"Nasty blow, political instinct" Read the full letter
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Letter ReferenceOlive Schreiner: Mimmie Murray 2001.24/57
ArchiveNational English Literary Museum, Grahamstown
Epistolary TypeLetter
Letter DateMonday February 1911
Address FromOudeberg, Free State
Address To
Who ToMinnie or Mimmie Murray nee Parkes
Other Versions
PermissionsPlease read before using or citing this transcription
Legend
The Project is grateful to the National English Literary Museum (NELM) for kindly allowing us to transcribe this Olive Schreiner letter, which is part of its Manuscript Collections. This letter has been approximately dated by reference to content. Schreiner stayed in Oudeberg from the end January to the end of February 1911.
1 Oudeberg
2 Monday night
3
4 Thanks, dear Mrs Murray for your letter. The heat here has been
5terrific for three days & nights, but tonight we are having a little
6thunderstorm. Mr ?Rosco has been here for a two days & left this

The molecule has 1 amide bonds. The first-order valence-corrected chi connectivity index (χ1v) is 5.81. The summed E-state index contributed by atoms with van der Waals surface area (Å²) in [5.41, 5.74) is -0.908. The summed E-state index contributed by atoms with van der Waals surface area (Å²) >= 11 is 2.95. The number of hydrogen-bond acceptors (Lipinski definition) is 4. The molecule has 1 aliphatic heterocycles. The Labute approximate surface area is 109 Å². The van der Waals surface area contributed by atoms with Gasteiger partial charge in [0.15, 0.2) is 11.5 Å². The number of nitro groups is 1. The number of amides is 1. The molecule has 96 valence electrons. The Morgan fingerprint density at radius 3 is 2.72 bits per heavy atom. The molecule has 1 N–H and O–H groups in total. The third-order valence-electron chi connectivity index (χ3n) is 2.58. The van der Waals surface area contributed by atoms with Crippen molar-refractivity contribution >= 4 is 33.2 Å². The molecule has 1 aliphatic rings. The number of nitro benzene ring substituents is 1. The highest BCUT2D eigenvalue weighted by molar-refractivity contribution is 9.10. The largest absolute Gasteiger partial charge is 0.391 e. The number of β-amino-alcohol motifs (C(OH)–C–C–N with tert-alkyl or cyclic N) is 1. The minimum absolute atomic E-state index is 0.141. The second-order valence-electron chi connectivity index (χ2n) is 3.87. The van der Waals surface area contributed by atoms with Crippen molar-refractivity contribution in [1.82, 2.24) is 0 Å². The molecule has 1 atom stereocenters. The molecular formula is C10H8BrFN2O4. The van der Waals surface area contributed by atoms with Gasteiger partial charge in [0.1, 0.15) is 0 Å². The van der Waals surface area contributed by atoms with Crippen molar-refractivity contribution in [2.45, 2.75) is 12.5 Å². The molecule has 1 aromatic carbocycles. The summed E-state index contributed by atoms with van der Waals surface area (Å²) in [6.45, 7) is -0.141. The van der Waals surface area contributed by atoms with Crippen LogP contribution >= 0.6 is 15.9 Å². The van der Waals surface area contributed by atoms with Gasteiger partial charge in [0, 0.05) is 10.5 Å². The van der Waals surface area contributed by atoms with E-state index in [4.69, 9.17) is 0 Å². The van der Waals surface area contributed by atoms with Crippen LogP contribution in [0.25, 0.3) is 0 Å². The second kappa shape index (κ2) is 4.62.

7evening again for Murray's-burg. He's a very nice loveable fellow. He
8says like you that the people are charming at Murraysburg. I spent a
9delightful day at at St ?Olives, & today Mr Stretch drove Mr ?Rosco &
10myself over to Mrs Enslins as she had invited me. She is a very
11loveable woman, a sort of big mother-heart. Have you tried to get her
12to join your society?
13
14 I hope ?Ian is keeping well. I always look at the old neck at Portlock.
15 If I had a strong telescope I might see you there some evening!!
16
17 I do hope
18 Love to all.
19 Olive Schreiner
20
21
Notation
On 9 February 1911 Cronwright-Schreiner wrote to Mrs Murray (Olive Schreiner: Mimmie Murray 2001.24/7) having received a letter about Schreiner’s visit to her, as follows:

P.O. Box 24,
De Aar, C.C.
9th Feb. 1911

My dear Mrs Murray,

Thank you so much for your kind and prompt letter which came this morning. The news you give is indeed pleasant and reassuring. It is curious how constant change suits her. I am doubtful whether there is any place where she will ever be well permanently. She can be and look so well, when she has a fair chance. Her time with you must have been a very pleasant one for her, and you must have a delightful place. She is revelling in the baboons now! All wild things appeal to here her. I suppose it is the freedom (or imagined freedom!!) of the life that touches her. I dare say if she were a baboon and saw Mr Murray stalking her with a rifle, there’d be a more direct realisation that a baboon’s life (like a policeman’s) is not a happy one. The little woman should never have to live in a town, with her great love of the country.

With kind regards to you both,
Yours very sincerely,
S.C. Cronwright Schreiner